Mountain Bike Etiquette: 101

16 | Aug | '18
Ian Terry

 

With mountain biking exploding across Washington, outdoor enthusiasts of all ages and backgrounds are discovering the joy that comes from flowing through singletrack on two wheels.

 

trail etiqutte sign

But with increased numbers comes increased traffic-especially on popular trails.

Since the beginning of summer, we’ve heard from riders who’ve witnessed absolute bat sh*t crazy questionable trail etiquette from fellow mountain bikers.

Everyone makes mistakes or gets rusty—so we thought it’d be a good time for a trail-etiquette brush up:

 

Right of Way: Who has it when you're out riding?

 

trail etiqutte 2 

 

Multi-Use Trails

Most trails feature options for several types of recreation. But with different sightlines, cornering, and visibility, it can be difficult to determine exactly what to do when coming up on another trail user. Here’s how to think about right-of-way when you’re on multi-use trail:

• Mountain bikers yield to hikers and equestrians 

• When encountering a fellow rider, the downhill rider yields to the uphill rider

Always be courteous, and remember how far a friendly greeting can go with fellow trail users—good experiences with mountain bikers can help our reputation as much as the few bad ones hurt it.

Don’t be afraid to speak up! Kindly alert other users as you approach-especially if you’re approaching from behind. Oftentimes the best preventative measure is good communication.

 

Mountain Bike Trails

In Washington, we’re fortunate enough to have a number of mountain bike-specific trails in our back yard. When enjoying these specific-use trails, remember to extend the same courtesy to fellow riders as you do other user groups. Remember that:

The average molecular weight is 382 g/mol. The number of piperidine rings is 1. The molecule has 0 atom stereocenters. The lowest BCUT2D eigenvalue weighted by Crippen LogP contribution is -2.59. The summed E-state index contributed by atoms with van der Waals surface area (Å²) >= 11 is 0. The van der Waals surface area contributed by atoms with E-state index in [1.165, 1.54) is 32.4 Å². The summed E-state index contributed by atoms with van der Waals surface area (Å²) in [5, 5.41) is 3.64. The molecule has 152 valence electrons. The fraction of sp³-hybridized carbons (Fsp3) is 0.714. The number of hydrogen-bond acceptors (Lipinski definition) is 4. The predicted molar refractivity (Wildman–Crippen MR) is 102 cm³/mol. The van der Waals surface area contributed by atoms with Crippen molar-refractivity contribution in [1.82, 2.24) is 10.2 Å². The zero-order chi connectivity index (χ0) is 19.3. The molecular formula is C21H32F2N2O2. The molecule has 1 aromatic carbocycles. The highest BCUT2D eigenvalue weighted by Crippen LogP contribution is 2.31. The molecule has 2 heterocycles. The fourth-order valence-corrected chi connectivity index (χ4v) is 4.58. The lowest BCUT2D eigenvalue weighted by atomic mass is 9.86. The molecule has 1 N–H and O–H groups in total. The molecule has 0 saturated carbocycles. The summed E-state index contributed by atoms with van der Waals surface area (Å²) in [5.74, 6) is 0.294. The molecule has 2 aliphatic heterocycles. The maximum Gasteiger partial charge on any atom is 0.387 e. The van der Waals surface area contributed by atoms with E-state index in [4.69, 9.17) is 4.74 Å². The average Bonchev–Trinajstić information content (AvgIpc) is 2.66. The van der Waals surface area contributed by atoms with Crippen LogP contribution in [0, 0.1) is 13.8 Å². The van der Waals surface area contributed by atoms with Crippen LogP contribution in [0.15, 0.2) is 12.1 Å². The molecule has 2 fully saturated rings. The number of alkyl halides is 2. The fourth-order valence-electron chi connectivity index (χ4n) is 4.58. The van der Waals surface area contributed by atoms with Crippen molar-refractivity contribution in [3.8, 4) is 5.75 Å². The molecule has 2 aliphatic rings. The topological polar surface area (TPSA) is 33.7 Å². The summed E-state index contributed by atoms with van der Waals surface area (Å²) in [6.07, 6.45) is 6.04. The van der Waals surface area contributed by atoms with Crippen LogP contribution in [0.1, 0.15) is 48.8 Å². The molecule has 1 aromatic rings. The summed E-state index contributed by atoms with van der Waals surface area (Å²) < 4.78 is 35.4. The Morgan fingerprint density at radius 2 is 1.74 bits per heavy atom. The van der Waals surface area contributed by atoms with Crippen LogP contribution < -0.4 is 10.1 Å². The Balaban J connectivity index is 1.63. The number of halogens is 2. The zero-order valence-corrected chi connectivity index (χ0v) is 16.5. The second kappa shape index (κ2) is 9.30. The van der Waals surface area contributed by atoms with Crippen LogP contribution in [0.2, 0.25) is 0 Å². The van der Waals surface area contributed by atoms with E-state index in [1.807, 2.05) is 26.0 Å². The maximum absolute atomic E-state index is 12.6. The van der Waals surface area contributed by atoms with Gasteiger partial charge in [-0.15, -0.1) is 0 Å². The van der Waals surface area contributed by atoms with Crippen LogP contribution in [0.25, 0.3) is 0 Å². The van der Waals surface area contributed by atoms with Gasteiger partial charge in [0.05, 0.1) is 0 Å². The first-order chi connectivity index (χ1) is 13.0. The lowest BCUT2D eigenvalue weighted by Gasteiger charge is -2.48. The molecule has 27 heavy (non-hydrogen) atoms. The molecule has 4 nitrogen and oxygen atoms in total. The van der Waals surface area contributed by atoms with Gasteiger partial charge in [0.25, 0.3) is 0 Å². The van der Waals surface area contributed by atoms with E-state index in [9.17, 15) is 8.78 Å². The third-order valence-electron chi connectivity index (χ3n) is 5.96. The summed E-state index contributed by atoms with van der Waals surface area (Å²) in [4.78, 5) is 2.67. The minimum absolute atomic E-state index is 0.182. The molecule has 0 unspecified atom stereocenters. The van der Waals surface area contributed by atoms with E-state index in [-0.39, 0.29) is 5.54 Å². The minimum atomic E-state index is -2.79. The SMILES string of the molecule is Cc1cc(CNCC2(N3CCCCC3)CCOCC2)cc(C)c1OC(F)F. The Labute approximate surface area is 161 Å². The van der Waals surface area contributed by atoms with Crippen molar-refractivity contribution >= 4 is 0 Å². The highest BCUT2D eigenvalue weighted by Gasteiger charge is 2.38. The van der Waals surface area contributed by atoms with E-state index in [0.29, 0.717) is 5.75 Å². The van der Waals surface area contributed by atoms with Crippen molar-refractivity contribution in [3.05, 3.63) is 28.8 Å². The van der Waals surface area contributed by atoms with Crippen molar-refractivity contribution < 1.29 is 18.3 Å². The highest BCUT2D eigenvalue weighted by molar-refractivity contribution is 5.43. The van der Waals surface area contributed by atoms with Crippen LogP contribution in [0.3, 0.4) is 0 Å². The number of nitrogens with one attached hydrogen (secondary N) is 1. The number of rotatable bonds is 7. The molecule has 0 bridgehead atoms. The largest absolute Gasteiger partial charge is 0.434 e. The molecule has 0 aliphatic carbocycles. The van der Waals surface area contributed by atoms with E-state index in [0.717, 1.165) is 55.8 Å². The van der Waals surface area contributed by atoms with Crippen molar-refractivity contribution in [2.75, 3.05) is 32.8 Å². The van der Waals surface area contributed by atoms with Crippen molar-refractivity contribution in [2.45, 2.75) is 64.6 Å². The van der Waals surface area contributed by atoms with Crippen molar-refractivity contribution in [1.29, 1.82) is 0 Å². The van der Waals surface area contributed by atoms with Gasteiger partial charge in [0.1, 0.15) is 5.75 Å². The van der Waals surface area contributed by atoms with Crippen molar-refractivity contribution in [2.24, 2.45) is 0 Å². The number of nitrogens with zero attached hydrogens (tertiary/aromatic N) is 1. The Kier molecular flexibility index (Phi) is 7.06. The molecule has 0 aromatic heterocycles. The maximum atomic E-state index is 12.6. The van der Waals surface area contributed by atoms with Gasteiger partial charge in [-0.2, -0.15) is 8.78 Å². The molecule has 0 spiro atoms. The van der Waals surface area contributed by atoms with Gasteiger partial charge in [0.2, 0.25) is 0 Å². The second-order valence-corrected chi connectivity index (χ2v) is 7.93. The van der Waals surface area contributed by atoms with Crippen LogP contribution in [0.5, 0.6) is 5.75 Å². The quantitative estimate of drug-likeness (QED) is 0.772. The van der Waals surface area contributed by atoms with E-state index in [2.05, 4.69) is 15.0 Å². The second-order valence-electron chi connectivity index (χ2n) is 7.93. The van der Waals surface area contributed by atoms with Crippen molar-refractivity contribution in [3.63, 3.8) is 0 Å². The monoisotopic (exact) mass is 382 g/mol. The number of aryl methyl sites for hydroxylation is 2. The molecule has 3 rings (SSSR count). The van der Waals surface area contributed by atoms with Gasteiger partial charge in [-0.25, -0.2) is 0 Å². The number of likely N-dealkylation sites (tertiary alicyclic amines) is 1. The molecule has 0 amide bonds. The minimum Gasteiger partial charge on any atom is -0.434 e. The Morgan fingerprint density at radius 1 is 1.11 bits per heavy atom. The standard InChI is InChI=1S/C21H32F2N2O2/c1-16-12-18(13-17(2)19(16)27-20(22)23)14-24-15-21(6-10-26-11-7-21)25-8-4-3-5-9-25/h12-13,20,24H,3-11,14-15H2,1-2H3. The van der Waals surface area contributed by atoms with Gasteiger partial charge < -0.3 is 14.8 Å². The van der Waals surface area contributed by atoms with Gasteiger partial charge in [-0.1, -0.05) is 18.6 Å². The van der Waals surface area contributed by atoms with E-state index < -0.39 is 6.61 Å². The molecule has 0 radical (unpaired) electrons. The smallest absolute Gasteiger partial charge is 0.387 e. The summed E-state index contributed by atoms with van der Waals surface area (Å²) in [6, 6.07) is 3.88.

• On two-way mountain bike trails, the uphill rider has the right of way

• Never ride in the unintended direction on one-way trails. This isn’t just harmful to the trail (which is purposefully built to be ridden in one direction), it can also lead to serious head-on collisions.

• If you see a hiker or equestrian on a mountain bike only trail, stop and gently remind them—for their own safety and enjoyment—that the area may not be safe because riders won’t be expecting them. Don’t assume the worst—they could simply be lost, and remember that we’re not law enforcement; if they seem defensive or you’re simply not comfortable saying anything, you can smile and keep on your ride!

 

General Etiquette: How should we conduct ourselves on the trail?

 

Etiquette is only part of being a responsible rider, here are a few other good practices to keep in mind:

• Always stay in control and be attentive.

Leave no trace. Never leave anything behind– on the trail, at the trailhead, or in the parking area.

Always check to see if a stopped rider is ok before passing and continuing your ride. 
 
• Be prepared! Never rely on other riders for spare tubes, pumps, water, food and other essentials.
 
• Finally, be positive! Mountain biking is fun. Excitement and a good attitude are contagious– the more you spread them, the more people like you will be out on the trail.

 

Stay tuned for MTB Etiquette 201!

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PHOTOS AND ARTICLE BY IAN TERRY / EVERGREEN MOUNTAIN BIKE ALLIANCE